The Voting Rights Act, a key part of the Civil Rights era of the 1960's, could be on the verge of being struck down in its current form.
According to NBC News, the U.S. Supreme Court is weighing in on an appeal of the Voting Rights Act from Shelby County, Alabama, which is claiming that Congress exceeded its power when the county renewed two key sections of the law back in 2006.
The key provision that is being looked at is Section 5, which requires nine states, and dozens of cities and counties, that had a history of voter discrimination to get permission or "preclearance", from the U.S. Justice Department or a federal court in Washington to change voting procedures in their state, city or county.
In the claim from Shelby County, county lawyer Bert Rein argued that Section 5 is unconstitutional because the formula that is used to determine which states are covered under the provision is outdated. According to NBC News, the formula is based on voter turnout and registration data from 1972.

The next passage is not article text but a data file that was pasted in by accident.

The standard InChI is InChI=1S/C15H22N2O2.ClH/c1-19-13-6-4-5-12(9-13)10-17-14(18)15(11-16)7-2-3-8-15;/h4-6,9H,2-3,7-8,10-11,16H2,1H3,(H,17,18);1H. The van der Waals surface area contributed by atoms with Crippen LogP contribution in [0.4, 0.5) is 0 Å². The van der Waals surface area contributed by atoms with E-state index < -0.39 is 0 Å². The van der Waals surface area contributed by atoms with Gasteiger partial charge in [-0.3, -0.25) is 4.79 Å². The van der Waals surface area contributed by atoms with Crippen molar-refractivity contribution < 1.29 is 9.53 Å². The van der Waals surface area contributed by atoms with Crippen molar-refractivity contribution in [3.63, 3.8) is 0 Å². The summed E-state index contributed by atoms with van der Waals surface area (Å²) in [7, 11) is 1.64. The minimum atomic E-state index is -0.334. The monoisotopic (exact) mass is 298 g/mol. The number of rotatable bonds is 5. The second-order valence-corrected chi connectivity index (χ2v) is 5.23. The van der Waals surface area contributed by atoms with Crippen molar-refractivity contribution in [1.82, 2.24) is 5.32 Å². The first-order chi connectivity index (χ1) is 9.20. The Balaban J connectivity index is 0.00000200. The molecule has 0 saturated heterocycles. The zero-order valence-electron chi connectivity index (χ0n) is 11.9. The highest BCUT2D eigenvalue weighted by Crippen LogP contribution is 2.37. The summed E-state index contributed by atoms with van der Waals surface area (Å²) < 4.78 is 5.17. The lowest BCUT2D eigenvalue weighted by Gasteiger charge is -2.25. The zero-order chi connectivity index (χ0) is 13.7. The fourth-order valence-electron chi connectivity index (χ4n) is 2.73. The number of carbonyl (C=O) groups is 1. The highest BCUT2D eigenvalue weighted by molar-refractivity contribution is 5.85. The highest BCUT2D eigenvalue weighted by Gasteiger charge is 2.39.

The main reason that Section 5 of the Voting Rights Act is in danger of being struck down stems from a 2009 Supreme Court case involving an Austin, Texas Municipal District that had Supreme Court justices question whether or not there is a need for Section 5, stating at the time that voter turnout rates between blacks and whites "now approach parity".
Pete Williams, an NBC reporter who has followed the case, said on Feb. 27 that he is fairly confident that the Section 5 of the Voting Rights Act will be struck down as unconstitutional.
I think it's a safe prediction to say that the Voting Rights Act, as it now stands, is not going to survive. The question is: how far will the Supreme Court go in striking it down? (The major concern among the justices is) the fact that the law is to backward looking.
Williams also went on to say that the justices think that conditions in the South are not as bad as some places in the North.